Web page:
Reaching a $1 trillion valuation represents rarefied air even in today’s stock market. As recently as 2018, Apple became the first-ever company to cross this staggering threshold, sparking headlines across the financial world.
Fast-forward to now, however, and the trillion-dollar club hardly seems so exclusive. Currently, six U.S. corporates hold claim to 13-digit market caps:
Clearly, the barriers to four-comma status have lowered over the past few years as valuations across risk assets have ballooned. Yet despite easier entry requirements, the $1 trillion marker remains an exceptional feat reserved only for uniquely dominant enterprises.
So looking ahead, which companies seem poised to join the ultra-elite trillion-dollar club next?
I’ve analyzed the investing landscape rigorously to identify three leading candidates. Here’s why each deserves consideration as potential *next-trillion dollar stocks: *
Berkshire Hathaway – The Holding Company Juggernaut
When it comes to long-term investing returns, few can rival the accomplishments of Warren Buffett. Through his holding company Berkshire Hathaway (NYSE: BRK.A) (NYSE: BRK.B), Buffett has delivered over 20% average annual gains for five consecutive decades.
Today, Berkshire sports a market capitalization approaching $800 billion. Thanks to its copious cash reserves and Buffett’s standout capital allocation abilities, the company seems well-prepared for its next growth phase targeting trillion-dollar status:
- Berkshire’s current cash stockpile tops $150 billion, providing incredible dry powder for opportunistic investments during market pullbacks. The 2008 Financial Crisis proved how Buffett capitalizes on fear.
- Wharton Business School estimates Berkshire needs roughly 5% annual returns to reach a $1 trillion valuation by 2028. Given its track record, this appears readily achievable assuming Buffett and right-hand man Charlie Munger maintain leadership in their 90s.
- Buffett has also installed a solid succession plan to preserve Berkshire’s investment magic. Executives like Ajit Jain and Greg Abel now oversee major capital deployment decisions, and they are expected to seamlessly takeover once Buffett steps down.
Between dividend income from Berkshire’s dozens of operating subsidiaries, selective stock investments, and capable leadership both now and in the future – $1 trillion looks inevitable for this storied holding company.
ExxonMobil – Oil Giant Primed for Major Growth
Like all legacy energy enterprises, ExxonMobil (NYSE: XOM) languished throughout most the 2010s as oil & gas prices remained tempered. But thanks to recovering demand, supply chain turmoil in 2022 has sent the hydrocarbons back near multi-year highs – creating a boon for integrated majors like Exxon.
Flush with tens of billions in quarterly earnings, Exxon is now primed to invest aggressively into strategic expansion initiatives. Already, management has greenlit a $60 billion acquisition of U.S. shale standout Pioneer Natural Resources (NYSE: PXD) – forming an oil & gas behemoth unmatched in production scale.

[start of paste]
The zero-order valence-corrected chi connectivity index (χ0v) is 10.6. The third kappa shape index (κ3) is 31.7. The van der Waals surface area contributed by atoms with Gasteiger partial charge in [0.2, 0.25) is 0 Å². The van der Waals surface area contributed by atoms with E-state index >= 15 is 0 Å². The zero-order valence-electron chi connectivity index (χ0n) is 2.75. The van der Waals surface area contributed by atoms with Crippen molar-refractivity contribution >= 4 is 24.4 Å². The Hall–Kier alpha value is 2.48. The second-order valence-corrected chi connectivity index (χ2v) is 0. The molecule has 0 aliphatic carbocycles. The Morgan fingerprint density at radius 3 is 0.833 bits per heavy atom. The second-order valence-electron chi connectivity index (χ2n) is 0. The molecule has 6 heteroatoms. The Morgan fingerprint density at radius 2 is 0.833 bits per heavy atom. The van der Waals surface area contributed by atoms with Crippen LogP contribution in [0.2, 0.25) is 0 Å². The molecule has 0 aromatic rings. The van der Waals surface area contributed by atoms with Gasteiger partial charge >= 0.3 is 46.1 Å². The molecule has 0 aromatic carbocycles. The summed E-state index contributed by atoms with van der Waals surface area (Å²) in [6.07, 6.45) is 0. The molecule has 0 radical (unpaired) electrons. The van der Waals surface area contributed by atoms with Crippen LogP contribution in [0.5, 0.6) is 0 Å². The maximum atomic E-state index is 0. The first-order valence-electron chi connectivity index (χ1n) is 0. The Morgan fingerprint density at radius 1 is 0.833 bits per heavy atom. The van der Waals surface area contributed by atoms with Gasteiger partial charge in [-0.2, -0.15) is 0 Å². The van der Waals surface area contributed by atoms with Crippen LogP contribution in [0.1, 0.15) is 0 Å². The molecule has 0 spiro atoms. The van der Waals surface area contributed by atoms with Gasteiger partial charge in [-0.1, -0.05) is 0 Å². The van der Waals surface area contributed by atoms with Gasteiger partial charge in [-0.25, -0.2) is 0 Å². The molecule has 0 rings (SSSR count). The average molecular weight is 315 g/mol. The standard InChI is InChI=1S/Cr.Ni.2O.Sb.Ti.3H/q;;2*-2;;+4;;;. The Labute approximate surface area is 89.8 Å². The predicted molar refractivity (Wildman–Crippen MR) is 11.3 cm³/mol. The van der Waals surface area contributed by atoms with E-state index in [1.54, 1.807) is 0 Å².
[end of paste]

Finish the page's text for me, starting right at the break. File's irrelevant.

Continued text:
The merger deal stands poised to unlock immense synergies between Pioneer’s efficient shale operations and ExxonMobil’s technological capabilities. Analysts forecast output could reach 2 million barrels daily within a few years as more Permian drilling sites get tapped.
Between its existing scale and the current favorable macro landscape, ExxonMobil seems ready to leverage this moment fully and charge towards the four-comma valuation club before 2030, assuming oil & gas prices hold near current levels.
Walmart – Global Commerce Giant Worth Over $400B…For Now
Retail kingpin Walmart (NYSE: WMT) surely doesn’t move as quickly as its e-commerce arch-nemesis Amazon.
But what the Arkansas-based company lacks in speed, it makes up through sheer size and scale. Already the top retailer worldwide based on revenues, Walmart likely needs annual total returns around 10% to eclipse $1 trillion by 2030.
While ambitious, management appears up for this challenge based on strategic positioning:
- Walmart still tops 10,500 global store locations, cementing its supply chain and discount pricing advantages in brick-and-mortar commerce.
- Meanwhile, heavy technology investments have enhanced Walmart’s e-commerce operations significantly. Management looks to leverage emerging innovations like drones, automation, and machine learning to boost margins over the long-run.
- Walmart’s Spark Driver platform has already achieved 15% cost reductions in home delivery expenses versus rivals. And further efficiency gains seem likely as the company taps its unmatched supply chain infrastructure.
With commerce steadily moving online plus economic uncertainty on the horizon, bargain-focused retail stands poised for success. And Walmart’s competitive moats both online and offline make it the top play to capitalize.
So despite the lengthy timeline, Walmart reaching trillion-dollar status before 2035 looks quite achievable.
The Road Ahead – $1 Trillion Within Reach for These Dominant Enterprises
To recap – the thirteen-digit valuation club remains an extremely exclusive gathering in 2023. But based on financial resources, management competence, and expansion initiatives already underway – Berkshire Hathaway, ExxonMobil, and Walmart all realistically stand chances to join over the next decade or so.
Will rising interest rates or unpredictable market headwinds ultimately delay any of their trillion-dollar ascents? It’s certainly possible, if not outright likely.
Yet each enterprise above looks well-equipped to overcome adversity given their tremendous scale and defensible competitive positioning. So for investors seeking dominant brands with clear paths to four-comma valuations, Berkshire, Exxon and Walmart deserve prominent coverage on your watchlist today.